Louisville Spoils Senior Day

Senior Day conjures up images of players ending their home careers on a high note and fans getting a chance to pay their respects. More importantly, a team wants to win. On Sunday afternoon at Frank Eck Stadium, the Notre Dame baseball team was on their way towards the victorious scenario. But the opponent, Louisville, spoiled the party.

After the Irish tied it up in the bottom of the eighth, the Cardinals delivered again the clutch for the second straight day, getting four runs in the ninth to help them defeat Notre Dame 9-6. Louisville took two of three from the Big East-leading Irish over the weekend. To put this into perspective, Notre Dame has now lost just four of 52 all-time Big East series at Eck Stadium. The defeat drops the Irish to 37-11-1 overall and 17-3-1 and lets the chasers in the league race to close the gap. Notre Dame closes out conference play on the road with series at Seton Hall and Villanova.

"Sometimes, you just have to tip your hat to the other team," Irish head coach Paul Mainieri said. "Louisville came here and played great. Look at all the diving plays their infielders made. They came through with clutch hits and their pitchers made clutch pitches.

"Usually, when we get into late-game situations, we find a way to win them. These two games we didn't. Winning college baseball games is not easy. Sometimes you have to be reminded of that. We made it look easy there for awhile. Now we're going to have to go win a title on the road."

Things were looking up for Notre Dame late in the contest. After blowing a 3-0 early lead and then falling behind 5-3 in the sixth, the Irish tied the contest up at 5-all in the eighth when Jeremy Barnes tripled to lead the inning off and scored two batters later on an RBI groundout from Sean Gaston.

That's when Louisville (21-28, 11-10 in the Big East) came up big time in the clutch. The Cardinals started off the ninth when Logan Johnson lined a single off of Notre Dame's Mike Dury (3-1) past a diving Alex Nettey, a ball Mainieri thought his senior center field should have come up with. Johnson went to second on a sacrifice bunt and was joined on the base paths by Jorge Castillo when Mainieri intentionally walked the Louisville batter.

The Irish head coach then brought in right hander Kyle Weiland to face Pete Rodriguez for the righty-righty matchup. The move backfired when Weiland walked him on four straight pitches to load the bases and then uncorked a wild pitch to allow Johnson to score, giving Louisville a 6-5 lead.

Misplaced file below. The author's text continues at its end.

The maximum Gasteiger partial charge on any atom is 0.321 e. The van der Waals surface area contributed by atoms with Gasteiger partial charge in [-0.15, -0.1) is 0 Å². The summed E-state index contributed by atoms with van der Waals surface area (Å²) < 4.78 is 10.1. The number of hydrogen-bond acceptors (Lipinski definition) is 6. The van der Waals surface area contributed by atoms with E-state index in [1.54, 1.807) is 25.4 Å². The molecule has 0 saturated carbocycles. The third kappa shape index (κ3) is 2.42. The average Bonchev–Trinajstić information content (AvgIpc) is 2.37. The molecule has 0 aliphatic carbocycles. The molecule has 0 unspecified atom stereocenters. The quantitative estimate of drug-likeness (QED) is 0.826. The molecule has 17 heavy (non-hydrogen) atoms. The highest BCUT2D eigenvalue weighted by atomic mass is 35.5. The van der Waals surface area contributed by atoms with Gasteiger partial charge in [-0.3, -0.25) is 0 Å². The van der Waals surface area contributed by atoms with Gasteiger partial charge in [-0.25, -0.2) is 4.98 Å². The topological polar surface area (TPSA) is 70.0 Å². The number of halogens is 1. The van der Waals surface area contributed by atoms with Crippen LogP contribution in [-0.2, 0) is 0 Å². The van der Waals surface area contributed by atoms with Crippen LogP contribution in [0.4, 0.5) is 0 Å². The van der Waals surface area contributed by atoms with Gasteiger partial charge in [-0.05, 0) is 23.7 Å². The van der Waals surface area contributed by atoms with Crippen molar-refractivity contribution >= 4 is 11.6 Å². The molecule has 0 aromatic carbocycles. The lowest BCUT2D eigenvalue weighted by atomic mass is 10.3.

It got worse when Isaiah Howes lined a stand-up triple to right field that scored two more runs to increase the advantage to 8-5. Howes was plated two batters later on an RBI groundout to complete the damage. Notre Dame tried to rally in the bottom of the inning. Craig Cooper lined a single to center field that scored Greg Lopez to cut it to 9-6 and the Irish had the tying run at the plate but Barnes flied out off of Griffin Bailey (3-2) to end the contest and ruin Senior Day.

"They deserved to beat us," Mainieri said. "They executed and played better than us."

There was some good and bad on Sunday. The good has to be Cooper. The senior first baseman went 4-for-5 on Senior Day with two runs scored and a RBI. He raised his averaged to .441 for the season, which leads the team by almost 80 points.

"He's had a great year," Mainieri said. "He's been phenomenal all year. He did everything he could to help us win out there but we just didn't do enough."

The bad: Wade Korpi. The sophomore left-hander entered the game in the sixth inning with a 3-2 lead after starter Tom Thornton had gone five innings. Korpi came into the contest with a 1.53 ERA but that took a serious hit on Sunday. He allowed three runs on three hits and walked two in just a third of an inning. Louisville ended the sixth up 5-3. As a starter, Korpi's ERA is 1.09. But in his two stints out of the bullpen this season, it's over 20 in just 1.2 innings of work, allowing six runs on six hits and walking four.

"When you're called on to pitch and the team is counting on you, you're expected to pitch well," Mainieri said. "If you can't, I'll use someone else. It's that simple."

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